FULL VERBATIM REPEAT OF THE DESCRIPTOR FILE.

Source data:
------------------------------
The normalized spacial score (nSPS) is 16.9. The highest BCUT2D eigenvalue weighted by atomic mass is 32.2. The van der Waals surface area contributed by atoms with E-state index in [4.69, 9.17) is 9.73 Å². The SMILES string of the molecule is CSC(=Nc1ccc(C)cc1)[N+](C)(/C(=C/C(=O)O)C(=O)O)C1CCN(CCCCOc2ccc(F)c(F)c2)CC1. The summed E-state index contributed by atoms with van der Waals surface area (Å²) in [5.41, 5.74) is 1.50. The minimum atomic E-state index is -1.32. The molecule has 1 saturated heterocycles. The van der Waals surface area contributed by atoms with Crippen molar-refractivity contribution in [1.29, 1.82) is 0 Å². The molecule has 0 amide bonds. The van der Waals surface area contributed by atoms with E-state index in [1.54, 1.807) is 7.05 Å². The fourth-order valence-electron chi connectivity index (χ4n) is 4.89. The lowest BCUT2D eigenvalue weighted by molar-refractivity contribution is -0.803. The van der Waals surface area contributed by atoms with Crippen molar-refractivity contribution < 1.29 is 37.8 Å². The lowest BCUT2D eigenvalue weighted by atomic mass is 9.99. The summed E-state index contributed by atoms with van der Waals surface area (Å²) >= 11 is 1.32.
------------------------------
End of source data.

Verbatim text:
The normalized spacial score (nSPS) is 16.9. The highest BCUT2D eigenvalue weighted by atomic mass is 32.2. The van der Waals surface area contributed by atoms with E-state index in [4.69, 9.17) is 9.73 Å². The SMILES string of the molecule is CSC(=Nc1ccc(C)cc1)[N+](C)(/C(=C/C(=O)O)C(=O)O)C1CCN(CCCCOc2ccc(F)c(F)c2)CC1. The summed E-state index contributed by atoms with van der Waals surface area (Å²) in [5.41, 5.74) is 1.50. The minimum atomic E-state index is -1.32. The molecule has 1 saturated heterocycles. The van der Waals surface area contributed by atoms with Crippen molar-refractivity contribution in [1.29, 1.82) is 0 Å². The molecule has 0 amide bonds. The van der Waals surface area contributed by atoms with E-state index in [1.54, 1.807) is 7.05 Å². The fourth-order valence-electron chi connectivity index (χ4n) is 4.89. The lowest BCUT2D eigenvalue weighted by molar-refractivity contribution is -0.803. The van der Waals surface area contributed by atoms with Crippen molar-refractivity contribution < 1.29 is 37.8 Å². The lowest BCUT2D eigenvalue weighted by atomic mass is 9.99. The summed E-state index contributed by atoms with van der Waals surface area (Å²) >= 11 is 1.32.